From Academy Award®-winning director Francis Ford Coppola (1974 Best Director, The Godfather: Part II) comes the classic and chilling tale about the devastatingly seductive Transylvanian prince (Gary Oldman) who travels from Eastern Europe to 19th-century London in search of human love. When the charismatic Dracula meets Mina (Winona Ryder), a young woman who appears as the reincarnation of his lost love, the two embark on a journey of romantic passion and horror.
For thoughts on Bram Stoker’s Dracula (1992), please check out my unboxing on here.
The new 30th Anniversary 4K UHD Blu-Ray of Bram Stoker’s Dracula offers a notable uptick in quality over the accompanying Blu-Ray, which is sourced from the same 4K master. The film was already released on 4K UHD Blu-Ray five years ago, but I have not had the pleasure of checking out that release. From my understanding, that release is a standout and the only noticeable difference on the video side of things with this new release is the inclusion of Dolby Vision, which can usually tidy up encode issues in addition to more vivid colors and even more stable contrast. We would also be remiss if we did not mention that this release offers the original theatrical font for the forced subtitles that are pivotal to the film, meaning consumers no longer have to deal with the unsightly player-generated subtitles that can jolt you out of the film a bit. It’s a nice touch from Sony
What is likely the greatest gain for this transfer is in the engagement with the color spectrum. The Dolby Vision/HDR really soaks up the visual wonder that Director Francis Ford Coppola and his team of visual artists have on display and features it to its full potential. Colors are insanely rich, complex and completely accurate to what was intended by the creative team. Everything from the most lush colors to the more dour shades of brown and gray offer a glorious stability. The highlights in the film are formidable with the whites pure and balanced with no instances of blooming to be found. The black levels might be the MVP of the presentation, always staying deep and inky with great detail.
This transfer shows off a lovely amount of film grain that resolves favorably without being clumpy or unnatural. Even the harshest gradients do not betray the picture with loose grain or banding, always leaving you amazed. As usual, Sony has not had any digital tinkering done to this transfer, so this disc is free of DNR, compression artifacts and other encode issues. The ornate production design and striking makeup is presented with flawless clarity and tremendous depth. Take a look at any interior to see a wide array of details that are visible thanks to the 4K resolution. Skin tones appear even more natural than the Blu-Ray with healthy doses of fine detail apparent on faces such as the textured skin of a titular figure. The costumes and textural output of the environment is simply marvelous to behold with everything rendering without any issues. Sony has delivered one of their five-star presentations for fans.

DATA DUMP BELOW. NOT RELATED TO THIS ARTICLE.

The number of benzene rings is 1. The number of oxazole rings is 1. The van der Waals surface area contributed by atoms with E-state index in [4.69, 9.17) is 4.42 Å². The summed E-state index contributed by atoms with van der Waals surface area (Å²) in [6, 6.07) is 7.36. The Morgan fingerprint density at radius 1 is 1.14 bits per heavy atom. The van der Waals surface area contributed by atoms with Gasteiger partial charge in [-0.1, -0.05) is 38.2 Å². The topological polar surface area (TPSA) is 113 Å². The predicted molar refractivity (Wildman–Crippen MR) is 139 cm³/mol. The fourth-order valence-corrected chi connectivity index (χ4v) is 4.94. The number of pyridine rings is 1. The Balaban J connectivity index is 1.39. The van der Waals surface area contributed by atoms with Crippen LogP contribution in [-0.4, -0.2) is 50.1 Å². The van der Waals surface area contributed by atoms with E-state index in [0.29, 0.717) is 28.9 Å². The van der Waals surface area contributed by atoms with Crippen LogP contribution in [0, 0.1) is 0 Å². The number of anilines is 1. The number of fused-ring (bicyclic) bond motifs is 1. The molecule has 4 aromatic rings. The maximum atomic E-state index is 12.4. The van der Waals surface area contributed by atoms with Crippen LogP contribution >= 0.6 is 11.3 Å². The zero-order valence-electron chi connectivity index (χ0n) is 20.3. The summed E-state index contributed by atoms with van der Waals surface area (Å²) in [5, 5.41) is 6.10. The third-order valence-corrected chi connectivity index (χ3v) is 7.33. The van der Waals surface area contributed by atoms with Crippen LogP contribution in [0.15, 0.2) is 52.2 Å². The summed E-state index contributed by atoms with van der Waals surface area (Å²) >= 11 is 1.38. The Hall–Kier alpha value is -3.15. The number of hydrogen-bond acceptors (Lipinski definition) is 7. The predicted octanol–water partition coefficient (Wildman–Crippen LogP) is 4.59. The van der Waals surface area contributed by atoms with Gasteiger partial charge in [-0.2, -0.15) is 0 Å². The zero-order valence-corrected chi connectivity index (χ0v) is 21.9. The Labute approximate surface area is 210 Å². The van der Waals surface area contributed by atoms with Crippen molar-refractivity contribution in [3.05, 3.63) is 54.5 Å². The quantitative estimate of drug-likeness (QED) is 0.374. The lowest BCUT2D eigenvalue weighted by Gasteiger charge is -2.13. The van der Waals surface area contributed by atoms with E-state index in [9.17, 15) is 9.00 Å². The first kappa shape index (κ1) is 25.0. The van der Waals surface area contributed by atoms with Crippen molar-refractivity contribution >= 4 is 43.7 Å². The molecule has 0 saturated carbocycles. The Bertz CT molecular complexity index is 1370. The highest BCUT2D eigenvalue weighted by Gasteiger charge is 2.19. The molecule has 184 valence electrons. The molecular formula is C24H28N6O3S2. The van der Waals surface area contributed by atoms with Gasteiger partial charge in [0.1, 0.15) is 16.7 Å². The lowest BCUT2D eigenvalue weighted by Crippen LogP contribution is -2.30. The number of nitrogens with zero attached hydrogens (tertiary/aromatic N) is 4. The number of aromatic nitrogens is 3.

This 4K UHD Blu-Ray ports over the previous Dolby Atmos track that gives the film a vibrant soundscape with a real sense of power and a fully immersive quality. More importantly, though, is that this new 30th anniversary 4K UHD Blu-Ray provides two additional English options including a DTS-HD 5.1 Master Audio track and the original soundtrack in lossless DTS-HD 2.0 Master Audio. After at least heavily sampling all of them, we can say they are all great in their own ways, but we are glad that Sony realized the original audio should be a choice for fans who want it. Those who choose to embark with the original track may not utilize every speaker you have, but you will be treated to a favorable experience without any obvious age-related flaws.
With the Atmos track, you will find a natural emphasis on the front channels for dialogue and other primary sounds, but activity extends to the surrounds, rears and overhead speakers to make the Oscar-winning sound feel more robust and all-encompassing in a way you will not soon forget. Atmospheric sound effects are rendered with care within the mix so that directionality is never an issue. There are some panning moments between speakers that are absolutely mad in the best way. The sounds up above are not overbearing, but they allow you to experience the world in a much more substantial way. The low end effects from the subwoofer give formative moments extra weight to enrich the experience. The stirring score washes over you in a really enveloping manner. Dialogue is crisp and clear without ever getting trampled by the music or sound effects. Sony has delivered all around.
Sony has provided Bram Stoker’s Dracula (1992) with a sleek new SteelBook featuring artwork that is truly lovely in person. The front artwork is a depiction of Dracula embracing Mina, and the rear features the classic stone bust art. The interior sports a solid blue appearance that is not creative in any particular way. Video of the SteelBook can be found at the top of this review.